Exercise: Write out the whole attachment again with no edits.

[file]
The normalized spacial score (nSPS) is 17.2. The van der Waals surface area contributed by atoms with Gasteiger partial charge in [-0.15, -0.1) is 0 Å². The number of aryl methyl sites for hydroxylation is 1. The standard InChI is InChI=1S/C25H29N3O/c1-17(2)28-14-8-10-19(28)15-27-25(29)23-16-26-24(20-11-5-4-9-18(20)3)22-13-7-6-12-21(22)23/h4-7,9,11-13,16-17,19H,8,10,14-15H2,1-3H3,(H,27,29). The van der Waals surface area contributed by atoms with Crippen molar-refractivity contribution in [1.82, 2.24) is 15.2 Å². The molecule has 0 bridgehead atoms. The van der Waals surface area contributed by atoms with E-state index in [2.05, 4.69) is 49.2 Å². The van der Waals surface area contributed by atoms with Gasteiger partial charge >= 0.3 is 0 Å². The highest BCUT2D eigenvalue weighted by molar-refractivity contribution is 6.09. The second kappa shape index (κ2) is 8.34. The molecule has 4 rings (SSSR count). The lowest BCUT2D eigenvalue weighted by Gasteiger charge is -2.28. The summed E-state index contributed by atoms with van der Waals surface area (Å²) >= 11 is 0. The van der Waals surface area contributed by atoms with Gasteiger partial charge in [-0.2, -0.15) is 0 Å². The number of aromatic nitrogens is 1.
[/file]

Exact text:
The normalized spacial score (nSPS) is 17.2. The van der Waals surface area contributed by atoms with Gasteiger partial charge in [-0.15, -0.1) is 0 Å². The number of aryl methyl sites for hydroxylation is 1. The standard InChI is InChI=1S/C25H29N3O/c1-17(2)28-14-8-10-19(28)15-27-25(29)23-16-26-24(20-11-5-4-9-18(20)3)22-13-7-6-12-21(22)23/h4-7,9,11-13,16-17,19H,8,10,14-15H2,1-3H3,(H,27,29). The van der Waals surface area contributed by atoms with Crippen molar-refractivity contribution in [1.82, 2.24) is 15.2 Å². The molecule has 0 bridgehead atoms. The van der Waals surface area contributed by atoms with E-state index in [2.05, 4.69) is 49.2 Å². The van der Waals surface area contributed by atoms with Gasteiger partial charge >= 0.3 is 0 Å². The highest BCUT2D eigenvalue weighted by molar-refractivity contribution is 6.09. The second kappa shape index (κ2) is 8.34. The molecule has 4 rings (SSSR count). The lowest BCUT2D eigenvalue weighted by Gasteiger charge is -2.28. The summed E-state index contributed by atoms with van der Waals surface area (Å²) >= 11 is 0. The van der Waals surface area contributed by atoms with Gasteiger partial charge in [-0.2, -0.15) is 0 Å². The number of aromatic nitrogens is 1.